|Publication number||US4774885 A|
|Application number||US 06/513,336|
|Publication date||Oct 4, 1988|
|Filing date||Jul 13, 1983|
|Priority date||Jul 31, 1981|
|Also published as||CA1173295A, CA1173295A1|
|Publication number||06513336, 513336, US 4774885 A, US 4774885A, US-A-4774885, US4774885 A, US4774885A|
|Original Assignee||Reinhold Chmielnik|
|Export Citation||BiBTeX, EndNote, RefMan|
|Patent Citations (30), Non-Patent Citations (2), Referenced by (6), Classifications (14), Legal Events (4)|
|External Links: USPTO, USPTO Assignment, Espacenet|
This application is a continuation of U.S. Ser. No. 291,635, filed Aug. 10, 1981 and now abandoned.
The present invention relates to a printing process.
There are a number of printing processes which have been in common use, both for printing continuous paper web sheets and for printing preformed articles, such as, plastic containers and lids for such containers. The printing of paper web sheets usually is effected by letterpress or relief printing, offset-lithography or gravure printing.
In letterpress or relief printing, image areas are raised in relief above non-image areas. Ink is applied by rollers to the raised surfaces and transferred directly onto paper. This type of printing uses metal type, engravings and forms combining both.
Litho plates for wet offset printing carry both the image and non-image areas on the same plane or level while those for dry offset have raised relief image areas. In wet offset, the image areas are photoprinted onto a thin metal plate that has been chemically sensitized to accept ink and repel water on the image area. The plate first contacts rollers of water or dampening solution, then inked rollers. In dry offset, the water rollers are omitted and the ink rollers contact the relief image. In both cases, the inked image is transferred or offset from the plate to a rubber blanket cylinder, and then onto paper. The resilience of the rubber blanket permits offset lithography on a wide range of texture surfaces.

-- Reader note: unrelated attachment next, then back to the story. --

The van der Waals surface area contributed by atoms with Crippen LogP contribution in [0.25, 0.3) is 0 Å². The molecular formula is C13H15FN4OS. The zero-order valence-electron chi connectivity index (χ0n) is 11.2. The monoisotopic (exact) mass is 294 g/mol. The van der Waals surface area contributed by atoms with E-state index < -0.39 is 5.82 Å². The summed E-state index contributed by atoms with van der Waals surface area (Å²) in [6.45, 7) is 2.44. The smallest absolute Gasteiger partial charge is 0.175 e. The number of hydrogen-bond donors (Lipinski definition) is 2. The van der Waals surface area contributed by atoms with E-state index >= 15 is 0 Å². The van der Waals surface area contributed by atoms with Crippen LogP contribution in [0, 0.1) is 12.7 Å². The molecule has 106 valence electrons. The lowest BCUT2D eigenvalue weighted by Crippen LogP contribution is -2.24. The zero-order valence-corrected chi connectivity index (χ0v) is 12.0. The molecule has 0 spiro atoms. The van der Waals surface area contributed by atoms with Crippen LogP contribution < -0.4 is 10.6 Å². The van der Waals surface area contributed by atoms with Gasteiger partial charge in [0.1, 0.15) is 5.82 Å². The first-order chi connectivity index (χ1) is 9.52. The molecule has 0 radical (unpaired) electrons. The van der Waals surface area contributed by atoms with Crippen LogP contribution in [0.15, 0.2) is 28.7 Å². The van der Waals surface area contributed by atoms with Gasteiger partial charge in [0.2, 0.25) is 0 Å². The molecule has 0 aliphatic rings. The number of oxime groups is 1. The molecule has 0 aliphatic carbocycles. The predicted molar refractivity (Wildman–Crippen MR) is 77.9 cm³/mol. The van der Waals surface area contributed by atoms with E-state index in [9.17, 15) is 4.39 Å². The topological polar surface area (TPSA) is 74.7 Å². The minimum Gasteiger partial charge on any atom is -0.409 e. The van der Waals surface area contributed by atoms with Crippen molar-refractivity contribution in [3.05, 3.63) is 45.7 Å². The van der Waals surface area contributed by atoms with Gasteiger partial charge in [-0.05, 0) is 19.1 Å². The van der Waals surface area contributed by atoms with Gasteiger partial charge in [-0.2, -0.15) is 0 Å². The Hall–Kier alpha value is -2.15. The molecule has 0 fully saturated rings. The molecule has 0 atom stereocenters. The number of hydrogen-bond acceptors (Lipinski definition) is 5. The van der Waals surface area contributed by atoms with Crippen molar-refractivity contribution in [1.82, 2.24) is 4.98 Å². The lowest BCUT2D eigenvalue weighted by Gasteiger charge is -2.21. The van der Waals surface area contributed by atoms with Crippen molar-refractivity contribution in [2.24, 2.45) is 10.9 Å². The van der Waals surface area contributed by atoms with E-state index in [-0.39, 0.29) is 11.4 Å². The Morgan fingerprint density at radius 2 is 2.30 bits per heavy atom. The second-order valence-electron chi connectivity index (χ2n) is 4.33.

Gravure printing is the opposite of relief printing, in that the etched image areas are recessed into a metal plate to form reservoirs or wells for ink. The total image area is screened with the depths of the wells controlling the amount of ink transferred and density of tone on paper. The etched cylinder rotates in a fountain of ink, so filling the wells. A doctor blade wipes ink from the non-recessed, non-image areas of the plate. The image is then transferred directly from the plate onto paper. Gravure provides quality reproduction on both smooth and textured surfaces.
When it is desired to produce multicolor printings, wherein primary printing colors, namely, yellow, red (magenta), blue (cyan) and black, overlap to provide shadings of color on the paper, separate gravure printing stations are used for each color, with the previous color image drying, as it passes from one color printing station to the next such station, before application of the next color image.
In the printing of preformed containers, offset printing generally has been used. Where multiple color printings are required, these are formed by a plurality of printing stations arranged around the blanket cylinder to print separate color images of heat set ink thereon for transfer to the container. To provide for reproducibility of the desired printing on a subsequent article and avoid quality impairment due to residual mixed paint on the blanket, the colors are printed in non-overlapping relationship on the blanket.
In accordance with the present invention, there is provided a novel printing process which is particularly useful for printing preformed articles, especially preformed plastic containers, but is also useful for printing sheet material, including paper webs. In the present invention, a four-color half-tone image is formed on an offset blanket cylinder and is transferred therefrom to the recipient surface. In this way, it is possible to provide a reproduction of a photograph on a preformed container.